This is for those new to meditation practice or for those who have tried to meditate but can not be consistent due to a busy schedule.
Today I will be teaching the the reasons to start a meditation practice and how to fit it into your busy day. At the end we will practice a short meditation together so you can transition into the rest of your day with grace and ease.
Three Reasons to Start a Meditation Practice
What would your life be like if you felt peace and calm within your body, even when there was chaos surrounding you?
According to Psychology Today, neuroscientists have found that the brain waves of those who meditate are healthier ‒ both physically and mentally ‒ than those who don’t. Here’s why:
It’s a Free Stress Reliever
With all the self help and self care tools that are available, including getting a massage, going to a day spa, and taking a nap, meditation beats them all. Aside from stress relief, meditation makes changes in the brain that allows a practitioner to be less anxious and more in control of their lives.
The average American was found to spend thousands annually directly on trying to feel less stressed. Stress Costs U.S. $300 Billion every year. That’s because it can cause more illnesses than I can even list. On the other hand, meditation changes the structure and function of the brain, potentially adding 10 years to your life.
Improved Focus and Concentration
For all you multitaskers out there, I want you to know that the brain is unable to work on parallel tasks at once. Instead, it switches rapidly from one thing to the next. As a result, our concentration and energy levels drop each time we attempt to come back to a task.
As little as 10 minutes of meditation a day can help you stay more focused; thus, more productive in your day. It can also help you bounce back from distractions faster.
Meditation has been well studied for ADD/ADHD as well. For my clients that struggle with this, meditation is always part of the treatment plan
Creative or Flow States
Mindful awareness comes naturally to us when we meditate, and we reach “flow” state where our mind is in complete harmony with itself.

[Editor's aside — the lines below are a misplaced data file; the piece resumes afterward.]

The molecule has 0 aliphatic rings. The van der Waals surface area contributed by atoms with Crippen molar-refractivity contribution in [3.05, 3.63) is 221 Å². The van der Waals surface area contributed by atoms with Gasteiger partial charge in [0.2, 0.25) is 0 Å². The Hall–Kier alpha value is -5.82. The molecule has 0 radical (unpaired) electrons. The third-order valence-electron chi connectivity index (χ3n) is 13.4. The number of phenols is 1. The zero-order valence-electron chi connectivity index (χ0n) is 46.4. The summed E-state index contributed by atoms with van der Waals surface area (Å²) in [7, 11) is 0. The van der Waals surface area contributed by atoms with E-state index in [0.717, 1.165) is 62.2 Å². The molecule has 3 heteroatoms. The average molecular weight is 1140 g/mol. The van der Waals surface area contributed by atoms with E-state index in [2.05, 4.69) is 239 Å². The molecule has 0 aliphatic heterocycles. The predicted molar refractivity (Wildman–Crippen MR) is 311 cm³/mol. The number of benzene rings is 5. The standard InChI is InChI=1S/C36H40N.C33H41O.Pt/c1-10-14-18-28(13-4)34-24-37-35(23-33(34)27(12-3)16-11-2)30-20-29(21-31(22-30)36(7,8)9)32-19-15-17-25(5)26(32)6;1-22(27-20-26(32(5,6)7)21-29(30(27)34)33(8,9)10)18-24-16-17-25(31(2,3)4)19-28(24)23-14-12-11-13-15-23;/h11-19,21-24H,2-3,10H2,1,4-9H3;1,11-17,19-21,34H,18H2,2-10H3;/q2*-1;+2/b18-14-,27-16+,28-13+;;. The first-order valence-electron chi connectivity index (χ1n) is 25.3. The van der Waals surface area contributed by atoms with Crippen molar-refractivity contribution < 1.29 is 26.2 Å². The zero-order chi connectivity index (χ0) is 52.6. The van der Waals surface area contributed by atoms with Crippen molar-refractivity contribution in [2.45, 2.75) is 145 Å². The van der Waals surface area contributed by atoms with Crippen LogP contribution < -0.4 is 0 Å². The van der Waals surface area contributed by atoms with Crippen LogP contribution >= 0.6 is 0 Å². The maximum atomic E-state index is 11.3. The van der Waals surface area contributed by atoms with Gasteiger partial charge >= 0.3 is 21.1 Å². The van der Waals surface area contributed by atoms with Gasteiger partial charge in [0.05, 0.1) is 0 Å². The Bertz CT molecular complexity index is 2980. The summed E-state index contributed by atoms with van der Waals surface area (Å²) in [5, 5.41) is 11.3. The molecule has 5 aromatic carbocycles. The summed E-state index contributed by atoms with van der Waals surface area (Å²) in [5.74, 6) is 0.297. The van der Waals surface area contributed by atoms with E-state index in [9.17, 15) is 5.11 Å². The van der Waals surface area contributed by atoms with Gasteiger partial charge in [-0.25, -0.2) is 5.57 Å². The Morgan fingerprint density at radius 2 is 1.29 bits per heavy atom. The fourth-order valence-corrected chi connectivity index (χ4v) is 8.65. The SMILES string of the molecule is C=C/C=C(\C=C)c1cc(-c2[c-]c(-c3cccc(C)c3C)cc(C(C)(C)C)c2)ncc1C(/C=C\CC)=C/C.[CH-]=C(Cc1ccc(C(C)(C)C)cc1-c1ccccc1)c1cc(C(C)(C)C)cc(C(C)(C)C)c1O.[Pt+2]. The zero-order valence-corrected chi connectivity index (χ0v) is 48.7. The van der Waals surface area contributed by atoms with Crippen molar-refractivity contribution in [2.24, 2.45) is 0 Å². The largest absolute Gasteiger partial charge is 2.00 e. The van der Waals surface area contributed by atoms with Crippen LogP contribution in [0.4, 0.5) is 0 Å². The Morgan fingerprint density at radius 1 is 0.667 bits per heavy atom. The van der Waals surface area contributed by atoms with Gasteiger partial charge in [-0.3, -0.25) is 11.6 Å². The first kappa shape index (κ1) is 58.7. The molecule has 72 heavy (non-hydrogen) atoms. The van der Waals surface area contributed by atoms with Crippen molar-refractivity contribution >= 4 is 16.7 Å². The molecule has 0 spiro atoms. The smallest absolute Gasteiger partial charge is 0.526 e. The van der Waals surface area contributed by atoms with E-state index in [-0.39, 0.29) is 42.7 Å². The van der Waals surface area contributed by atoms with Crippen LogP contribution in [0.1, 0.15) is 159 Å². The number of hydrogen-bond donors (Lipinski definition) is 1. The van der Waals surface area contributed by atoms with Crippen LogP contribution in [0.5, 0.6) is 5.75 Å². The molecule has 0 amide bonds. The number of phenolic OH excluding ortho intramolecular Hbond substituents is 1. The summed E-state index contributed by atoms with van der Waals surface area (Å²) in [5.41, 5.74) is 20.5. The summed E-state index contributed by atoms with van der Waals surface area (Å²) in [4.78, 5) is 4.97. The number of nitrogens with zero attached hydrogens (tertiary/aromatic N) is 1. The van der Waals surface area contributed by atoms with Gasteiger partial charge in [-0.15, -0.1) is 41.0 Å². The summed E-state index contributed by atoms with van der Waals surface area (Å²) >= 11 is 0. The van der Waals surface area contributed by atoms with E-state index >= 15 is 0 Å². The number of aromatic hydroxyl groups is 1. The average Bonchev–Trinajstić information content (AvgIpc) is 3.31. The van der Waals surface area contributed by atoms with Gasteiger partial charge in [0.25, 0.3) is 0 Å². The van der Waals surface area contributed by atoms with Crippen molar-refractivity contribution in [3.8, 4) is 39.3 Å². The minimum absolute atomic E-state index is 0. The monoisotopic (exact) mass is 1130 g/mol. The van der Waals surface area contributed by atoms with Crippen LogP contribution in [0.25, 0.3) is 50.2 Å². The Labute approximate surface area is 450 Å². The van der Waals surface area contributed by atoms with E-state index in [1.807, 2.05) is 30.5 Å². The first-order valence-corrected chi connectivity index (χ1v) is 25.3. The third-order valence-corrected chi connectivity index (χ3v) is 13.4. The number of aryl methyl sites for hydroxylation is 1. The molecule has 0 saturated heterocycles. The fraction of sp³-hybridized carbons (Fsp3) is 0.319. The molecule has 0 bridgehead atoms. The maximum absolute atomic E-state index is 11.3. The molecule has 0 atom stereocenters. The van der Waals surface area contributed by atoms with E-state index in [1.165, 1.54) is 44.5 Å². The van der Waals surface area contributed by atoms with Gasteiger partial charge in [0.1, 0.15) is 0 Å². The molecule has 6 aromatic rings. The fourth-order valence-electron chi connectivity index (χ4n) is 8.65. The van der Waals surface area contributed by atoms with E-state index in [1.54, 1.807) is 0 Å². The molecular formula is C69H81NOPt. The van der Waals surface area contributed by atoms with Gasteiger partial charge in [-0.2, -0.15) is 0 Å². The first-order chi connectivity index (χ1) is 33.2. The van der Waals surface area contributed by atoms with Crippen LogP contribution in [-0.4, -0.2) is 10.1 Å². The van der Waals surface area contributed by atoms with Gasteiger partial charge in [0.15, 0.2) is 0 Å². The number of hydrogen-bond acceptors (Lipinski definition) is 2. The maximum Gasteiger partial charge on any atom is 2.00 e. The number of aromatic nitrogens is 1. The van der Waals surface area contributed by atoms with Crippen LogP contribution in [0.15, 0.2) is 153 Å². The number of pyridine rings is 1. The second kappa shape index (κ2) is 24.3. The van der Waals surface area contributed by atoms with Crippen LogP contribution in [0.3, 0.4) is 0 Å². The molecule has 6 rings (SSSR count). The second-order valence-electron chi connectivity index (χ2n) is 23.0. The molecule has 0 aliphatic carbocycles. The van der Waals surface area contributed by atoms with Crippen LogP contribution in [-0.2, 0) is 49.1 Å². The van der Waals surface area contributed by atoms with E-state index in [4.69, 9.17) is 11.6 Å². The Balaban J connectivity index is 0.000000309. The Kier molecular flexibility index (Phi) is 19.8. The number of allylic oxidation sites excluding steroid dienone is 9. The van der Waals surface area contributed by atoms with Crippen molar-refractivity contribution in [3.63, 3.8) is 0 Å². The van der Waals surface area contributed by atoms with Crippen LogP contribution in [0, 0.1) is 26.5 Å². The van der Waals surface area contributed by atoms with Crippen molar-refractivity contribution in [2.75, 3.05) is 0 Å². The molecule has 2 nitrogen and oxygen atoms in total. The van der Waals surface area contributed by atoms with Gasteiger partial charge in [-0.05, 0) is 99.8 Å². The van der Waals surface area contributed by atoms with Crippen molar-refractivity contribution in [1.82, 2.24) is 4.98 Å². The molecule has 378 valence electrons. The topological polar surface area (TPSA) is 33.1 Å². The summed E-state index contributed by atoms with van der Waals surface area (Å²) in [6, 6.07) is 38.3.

A study on the effects of an eight-week mindful meditation course found that people who meditate regularly enter this flow and receive creative insights more often.
How to Fit Meditation Into Your Busy Schedule
First, write down your #1 reason for wanting to meditate.
Often, we have to feel like there is a significant problem in our lives to act on it. Start watching the thoughts to see what thoughts keep you from meditating
“ I don’t have time.”
“I am not good at this.”
“What’s the point?”
I recognize that these thoughts are not true or helpful. When I have these thoughts, I will recall my “why.”
For those new to meditation and even for advanced meditators, simplicity is the way to go.
Getting Started: Basic Meditation Tips
First, find a quiet place where you will be undisturbed. Second, choose an app, such as Insight Timer, to help you keep track of your meditation practice. Third, decide on an amount of time to meditate (e.g., five minutes of morning meditation.
Make yourself comfortable and avoid wearing tight clothing. Close your eyes for immediate relaxation
Choose your anchor like your breath or the feeling of your feet on the ground. Focus on that anchor, and gently bring back your attention to this in case you get lost in your thoughts. The more you do this, the easier it will become.
Sometimes results take some time to come forth. Just be patient and practice daily.
Its better to have several practice sessions than one long one.
Having a Community to Help
Usually, a person who makes a commitment starts out feeling motivated and determined to make a change or add something of value to their lives. When they begin their meditation practice, they feel a deep inner passion that feeds their motivational drive. They can see a clear vision of what this commitment will bring to their lives.
Lack of results, outside influences, and a scattered lifestyle can make this vision cloudy and filled with uncertainty. At this point, there is the option to revisit the commitment to see if it still fits into your life, and you can then move forward or leave it be
You can remain committed by continually re-framing the commitment in your mind daily, giving yourself compassion when you miss your practice. It can also help that you keep a progress log to show the results of your efforts. In your Spiritual Awakening Guidebook there is a meditation log in the journal.